Summary

General transcription is not for everyone, but it is a good opportunity for stay-at-home moms, retirees, and some disabled individuals to make extra money. It is a lot tougher than most people think. It is not an “easy money” job. It is not a “get rich quick” job. It is not simple typing. It is not brainless work. It is not typing “see Spot run” over and over again. Your brain is doing the work and your hands are the tools. You must have skills, talent, intelligence, and professionalism. Just because it’s a work-from-home job doesn’t mean it’s not a real job. It is a real job that requires skill, discipline, intelligence, and talent.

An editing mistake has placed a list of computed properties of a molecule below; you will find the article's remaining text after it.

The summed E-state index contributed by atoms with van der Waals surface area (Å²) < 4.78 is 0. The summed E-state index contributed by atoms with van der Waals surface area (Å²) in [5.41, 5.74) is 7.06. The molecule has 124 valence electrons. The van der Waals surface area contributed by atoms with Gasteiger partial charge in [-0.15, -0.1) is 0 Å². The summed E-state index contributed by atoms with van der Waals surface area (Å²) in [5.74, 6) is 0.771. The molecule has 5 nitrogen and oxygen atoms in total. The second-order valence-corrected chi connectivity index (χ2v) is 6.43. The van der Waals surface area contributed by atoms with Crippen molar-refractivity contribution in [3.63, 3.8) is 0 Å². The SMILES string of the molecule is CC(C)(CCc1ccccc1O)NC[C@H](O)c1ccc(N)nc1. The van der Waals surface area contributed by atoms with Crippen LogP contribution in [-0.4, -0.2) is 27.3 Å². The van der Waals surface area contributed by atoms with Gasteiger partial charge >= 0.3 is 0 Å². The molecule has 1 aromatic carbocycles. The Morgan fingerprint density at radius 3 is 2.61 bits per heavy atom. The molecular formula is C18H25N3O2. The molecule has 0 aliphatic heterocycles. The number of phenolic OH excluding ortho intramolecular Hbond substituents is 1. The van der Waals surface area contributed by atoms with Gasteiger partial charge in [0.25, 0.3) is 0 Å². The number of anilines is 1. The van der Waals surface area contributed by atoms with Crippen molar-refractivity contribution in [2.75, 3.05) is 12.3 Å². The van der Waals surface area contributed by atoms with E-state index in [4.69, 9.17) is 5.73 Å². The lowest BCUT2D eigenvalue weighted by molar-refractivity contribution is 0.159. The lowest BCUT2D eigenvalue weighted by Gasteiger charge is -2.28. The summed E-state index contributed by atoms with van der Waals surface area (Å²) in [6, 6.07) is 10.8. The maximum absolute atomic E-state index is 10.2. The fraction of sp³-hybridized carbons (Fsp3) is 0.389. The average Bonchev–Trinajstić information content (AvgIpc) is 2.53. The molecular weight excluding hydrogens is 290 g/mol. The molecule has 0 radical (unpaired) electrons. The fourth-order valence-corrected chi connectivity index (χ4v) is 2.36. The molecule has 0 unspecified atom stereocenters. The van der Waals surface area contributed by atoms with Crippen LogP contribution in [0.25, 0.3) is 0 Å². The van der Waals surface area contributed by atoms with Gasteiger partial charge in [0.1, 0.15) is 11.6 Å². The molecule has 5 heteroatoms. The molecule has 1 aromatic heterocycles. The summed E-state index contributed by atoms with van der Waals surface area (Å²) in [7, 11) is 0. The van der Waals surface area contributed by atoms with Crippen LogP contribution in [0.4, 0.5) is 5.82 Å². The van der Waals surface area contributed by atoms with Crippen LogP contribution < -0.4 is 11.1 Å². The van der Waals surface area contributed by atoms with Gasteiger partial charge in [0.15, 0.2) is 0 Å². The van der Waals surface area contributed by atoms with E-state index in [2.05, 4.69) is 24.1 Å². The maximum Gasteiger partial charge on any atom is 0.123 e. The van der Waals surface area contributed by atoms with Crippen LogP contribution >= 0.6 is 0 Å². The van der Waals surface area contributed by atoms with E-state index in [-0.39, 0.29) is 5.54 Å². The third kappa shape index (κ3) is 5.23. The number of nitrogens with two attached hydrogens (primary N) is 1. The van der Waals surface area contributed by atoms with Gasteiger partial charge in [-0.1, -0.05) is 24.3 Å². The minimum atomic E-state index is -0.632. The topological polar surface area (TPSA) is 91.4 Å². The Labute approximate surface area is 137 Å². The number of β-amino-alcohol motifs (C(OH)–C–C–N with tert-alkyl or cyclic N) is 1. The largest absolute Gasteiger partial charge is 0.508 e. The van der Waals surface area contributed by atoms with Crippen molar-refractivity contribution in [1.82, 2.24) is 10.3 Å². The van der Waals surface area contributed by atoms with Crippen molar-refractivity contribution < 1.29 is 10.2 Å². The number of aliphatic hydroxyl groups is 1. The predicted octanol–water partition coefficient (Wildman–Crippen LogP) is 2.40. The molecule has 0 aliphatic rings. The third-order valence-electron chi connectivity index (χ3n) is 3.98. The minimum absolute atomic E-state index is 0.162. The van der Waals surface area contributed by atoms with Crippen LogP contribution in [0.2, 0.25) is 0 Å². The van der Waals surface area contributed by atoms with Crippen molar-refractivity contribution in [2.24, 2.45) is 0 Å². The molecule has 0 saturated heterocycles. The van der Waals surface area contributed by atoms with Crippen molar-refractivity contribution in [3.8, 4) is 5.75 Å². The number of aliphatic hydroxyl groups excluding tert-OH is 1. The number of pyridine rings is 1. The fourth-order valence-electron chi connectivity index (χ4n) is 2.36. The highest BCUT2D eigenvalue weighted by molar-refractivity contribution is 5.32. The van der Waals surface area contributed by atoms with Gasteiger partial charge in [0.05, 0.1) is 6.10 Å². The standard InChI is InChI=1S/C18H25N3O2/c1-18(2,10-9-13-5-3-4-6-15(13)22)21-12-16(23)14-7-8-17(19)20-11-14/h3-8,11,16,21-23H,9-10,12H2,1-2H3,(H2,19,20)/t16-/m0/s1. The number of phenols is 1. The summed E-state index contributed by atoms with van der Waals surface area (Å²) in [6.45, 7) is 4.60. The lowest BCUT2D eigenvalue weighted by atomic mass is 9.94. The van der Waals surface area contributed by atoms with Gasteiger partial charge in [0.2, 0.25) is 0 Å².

Become a Volunteer Transcriptionist

The Smithsonian needs volunteer transcribers, or “volunpeers." Visit the Smithsonian Transcription Center for more details.

For Animal Lovers

In memory of my beloved fur kids:

  • Cookie (1992-2007)
  • Cleo (?-2013)
  • Toby (2005-2021)

Grieving the loss of a beloved pet friend? Maybe petloss.com can help.

Do animals go to heaven? Check out Eternal Animals to find out.

This content is accurate and true to the best of the author’s knowledge and is not meant to substitute for formal and individualized advice from a qualified professional.

© 2014 transcriptionjobs

Comments

Steven Kenneth on April 26, 2019:

That's a very elaborate article. And a good one too, no wonder people are trying to copy notes from here. There are other blogs which explain GT. But none like this. Great article!

Robert from West Texas on December 26, 2018: